http://a.co/6QWpcgO


Bridget McCray - Contributing Writer

Model P31 Moms by Bridget McCray 




To Buy, or Not to Buy?

Last summer, my daughter wanted to buy a necklace that one of our neighbors was selling. I told her that she could do so, but with her own money. 


After counting the cash she had at home, she was a little bit short. (She did have money in her bank account, but just didn't have much cash on her person).

After learning she didn't have enough to make the purchase, I told her to ask her brother if she could borrow the amount of money she was short. WHAT WAS I THINKING??

The very next moment, I realized that was a HORRIBLE idea!! Why on earth would I suggest that she borrow to buy something that she wanted, but did not need?? Temporary insanity!

After I'd come to my senses, I told her I'd said those words in error and that she would not be borrowing to buy the necklace. I suggested looking inside of her purses and other places around the house to find the amount she needed.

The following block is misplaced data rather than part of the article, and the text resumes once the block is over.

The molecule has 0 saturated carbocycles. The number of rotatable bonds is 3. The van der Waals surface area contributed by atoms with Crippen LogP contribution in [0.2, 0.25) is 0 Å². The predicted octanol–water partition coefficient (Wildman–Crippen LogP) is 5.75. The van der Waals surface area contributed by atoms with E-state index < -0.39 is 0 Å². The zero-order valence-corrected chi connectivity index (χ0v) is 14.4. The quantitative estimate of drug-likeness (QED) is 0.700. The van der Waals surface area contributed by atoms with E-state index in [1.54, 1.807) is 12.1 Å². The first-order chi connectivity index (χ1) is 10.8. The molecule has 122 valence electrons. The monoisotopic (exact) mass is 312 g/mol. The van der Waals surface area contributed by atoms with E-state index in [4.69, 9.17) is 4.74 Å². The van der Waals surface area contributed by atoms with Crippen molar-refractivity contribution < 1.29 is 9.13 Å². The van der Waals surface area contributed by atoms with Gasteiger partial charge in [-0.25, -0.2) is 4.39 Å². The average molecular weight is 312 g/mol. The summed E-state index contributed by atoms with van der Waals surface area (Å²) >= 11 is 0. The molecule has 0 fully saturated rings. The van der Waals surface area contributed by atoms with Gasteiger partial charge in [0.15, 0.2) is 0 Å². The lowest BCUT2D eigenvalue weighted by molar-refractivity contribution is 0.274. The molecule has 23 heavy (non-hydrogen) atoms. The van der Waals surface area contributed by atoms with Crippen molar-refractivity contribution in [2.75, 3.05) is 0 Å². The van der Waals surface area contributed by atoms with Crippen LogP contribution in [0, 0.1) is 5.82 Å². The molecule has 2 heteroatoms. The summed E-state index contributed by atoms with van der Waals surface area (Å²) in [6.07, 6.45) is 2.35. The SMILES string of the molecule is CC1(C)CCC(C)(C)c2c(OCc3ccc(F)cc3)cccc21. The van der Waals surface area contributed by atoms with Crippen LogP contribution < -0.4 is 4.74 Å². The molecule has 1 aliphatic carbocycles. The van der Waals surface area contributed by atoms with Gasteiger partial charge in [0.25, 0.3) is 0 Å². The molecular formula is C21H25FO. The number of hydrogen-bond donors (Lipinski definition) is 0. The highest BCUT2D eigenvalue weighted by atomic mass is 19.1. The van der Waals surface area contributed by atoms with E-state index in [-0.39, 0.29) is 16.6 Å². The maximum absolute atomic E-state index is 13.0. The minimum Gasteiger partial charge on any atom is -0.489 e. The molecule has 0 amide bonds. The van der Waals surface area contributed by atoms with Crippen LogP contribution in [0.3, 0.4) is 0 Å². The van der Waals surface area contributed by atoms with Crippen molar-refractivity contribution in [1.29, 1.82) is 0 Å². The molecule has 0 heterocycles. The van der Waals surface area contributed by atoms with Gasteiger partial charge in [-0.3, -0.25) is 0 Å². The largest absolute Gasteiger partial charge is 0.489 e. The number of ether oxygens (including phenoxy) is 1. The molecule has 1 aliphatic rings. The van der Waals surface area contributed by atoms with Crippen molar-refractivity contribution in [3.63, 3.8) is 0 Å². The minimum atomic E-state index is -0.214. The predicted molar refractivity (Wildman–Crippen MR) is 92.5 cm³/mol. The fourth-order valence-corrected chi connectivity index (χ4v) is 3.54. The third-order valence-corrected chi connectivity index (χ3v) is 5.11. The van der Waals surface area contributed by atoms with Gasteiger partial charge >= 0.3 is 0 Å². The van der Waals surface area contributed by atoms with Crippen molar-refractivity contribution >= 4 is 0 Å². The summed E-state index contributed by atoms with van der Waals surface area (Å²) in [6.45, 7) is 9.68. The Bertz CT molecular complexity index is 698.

She did locate enough after checking in various places. She was frustrated that she had to search, but I explained to her why she was doing it. We had a refresher conversation about wants versus needs, as well as using cash versus borrowing for buying "fun things". In addition, my son was able to paint practical pictures for her to understand.

Not only was that a teachable moment for my children, but it was also one for me. I wonder how many times I've bought something I didn't need, but just "had to have" at a particular time. I couldn't even begin to count them! I wonder how much more I'd be able to do now to bless my family and others if I'd made wiser choices in the past. Hmmm...A sobering thought!

My husband and I speak candidly about finances with our children (a teen and a pre-teen). Though we cannot change the past, we can certainly do our best to prevent history from repeating itself in the next generation. We encourage them to ask questions, not to get into "grown folks' business", but to help them learn to make wise decisions.

Pride must be set aside in order for transparency to take place. To buy, or not to buy? That is the question.

#Proverbs22:7

Bridget McCray
Contributing Writer
Author, H.E.A.L.T.H.: It’s Not Rocket Science (My Journey to a Healthier Me)

Available now on Amazon in paperback and Kindle formats!